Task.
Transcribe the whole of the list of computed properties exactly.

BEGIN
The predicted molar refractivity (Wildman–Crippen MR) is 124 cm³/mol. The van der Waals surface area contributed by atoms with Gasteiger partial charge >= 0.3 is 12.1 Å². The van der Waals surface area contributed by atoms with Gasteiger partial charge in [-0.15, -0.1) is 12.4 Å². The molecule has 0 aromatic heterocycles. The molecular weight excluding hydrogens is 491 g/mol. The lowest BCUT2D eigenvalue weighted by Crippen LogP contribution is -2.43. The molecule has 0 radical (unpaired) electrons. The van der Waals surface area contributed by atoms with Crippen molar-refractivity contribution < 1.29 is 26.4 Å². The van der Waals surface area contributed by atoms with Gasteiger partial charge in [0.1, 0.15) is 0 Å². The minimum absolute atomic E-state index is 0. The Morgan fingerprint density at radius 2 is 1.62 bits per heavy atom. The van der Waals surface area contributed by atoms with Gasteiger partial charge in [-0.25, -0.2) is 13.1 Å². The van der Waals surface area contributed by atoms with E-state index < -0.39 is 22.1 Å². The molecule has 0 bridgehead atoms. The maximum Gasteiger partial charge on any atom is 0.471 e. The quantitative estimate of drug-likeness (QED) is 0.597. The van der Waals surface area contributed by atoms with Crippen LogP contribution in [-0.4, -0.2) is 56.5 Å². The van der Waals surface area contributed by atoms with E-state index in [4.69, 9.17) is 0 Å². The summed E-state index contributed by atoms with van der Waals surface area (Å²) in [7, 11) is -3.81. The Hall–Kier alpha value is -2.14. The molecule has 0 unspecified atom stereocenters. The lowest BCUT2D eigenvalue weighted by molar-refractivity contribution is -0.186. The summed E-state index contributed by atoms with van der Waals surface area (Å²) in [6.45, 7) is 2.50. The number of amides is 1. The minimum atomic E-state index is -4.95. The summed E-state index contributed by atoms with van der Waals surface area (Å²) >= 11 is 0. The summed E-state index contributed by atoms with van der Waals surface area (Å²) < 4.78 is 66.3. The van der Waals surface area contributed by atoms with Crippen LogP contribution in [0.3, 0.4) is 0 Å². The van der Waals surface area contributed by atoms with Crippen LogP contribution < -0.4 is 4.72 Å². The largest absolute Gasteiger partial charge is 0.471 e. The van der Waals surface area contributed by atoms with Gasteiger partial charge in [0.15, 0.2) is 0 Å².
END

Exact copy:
The predicted molar refractivity (Wildman–Crippen MR) is 124 cm³/mol. The van der Waals surface area contributed by atoms with Gasteiger partial charge >= 0.3 is 12.1 Å². The van der Waals surface area contributed by atoms with Gasteiger partial charge in [-0.15, -0.1) is 12.4 Å². The molecule has 0 aromatic heterocycles. The molecular weight excluding hydrogens is 491 g/mol. The lowest BCUT2D eigenvalue weighted by Crippen LogP contribution is -2.43. The molecule has 0 radical (unpaired) electrons. The van der Waals surface area contributed by atoms with Crippen molar-refractivity contribution < 1.29 is 26.4 Å². The van der Waals surface area contributed by atoms with Gasteiger partial charge in [0.1, 0.15) is 0 Å². The minimum absolute atomic E-state index is 0. The Morgan fingerprint density at radius 2 is 1.62 bits per heavy atom. The van der Waals surface area contributed by atoms with Gasteiger partial charge in [-0.25, -0.2) is 13.1 Å². The van der Waals surface area contributed by atoms with E-state index < -0.39 is 22.1 Å². The molecule has 0 bridgehead atoms. The maximum Gasteiger partial charge on any atom is 0.471 e. The quantitative estimate of drug-likeness (QED) is 0.597. The van der Waals surface area contributed by atoms with Crippen LogP contribution in [-0.4, -0.2) is 56.5 Å². The van der Waals surface area contributed by atoms with E-state index in [4.69, 9.17) is 0 Å². The summed E-state index contributed by atoms with van der Waals surface area (Å²) in [7, 11) is -3.81. The Hall–Kier alpha value is -2.14. The molecule has 0 unspecified atom stereocenters. The lowest BCUT2D eigenvalue weighted by molar-refractivity contribution is -0.186. The summed E-state index contributed by atoms with van der Waals surface area (Å²) in [6.45, 7) is 2.50. The number of amides is 1. The minimum atomic E-state index is -4.95. The summed E-state index contributed by atoms with van der Waals surface area (Å²) >= 11 is 0. The summed E-state index contributed by atoms with van der Waals surface area (Å²) < 4.78 is 66.3. The van der Waals surface area contributed by atoms with Crippen LogP contribution in [0.3, 0.4) is 0 Å². The van der Waals surface area contributed by atoms with Crippen LogP contribution < -0.4 is 4.72 Å². The largest absolute Gasteiger partial charge is 0.471 e. The van der Waals surface area contributed by atoms with Gasteiger partial charge in [0.15, 0.2) is 0 Å².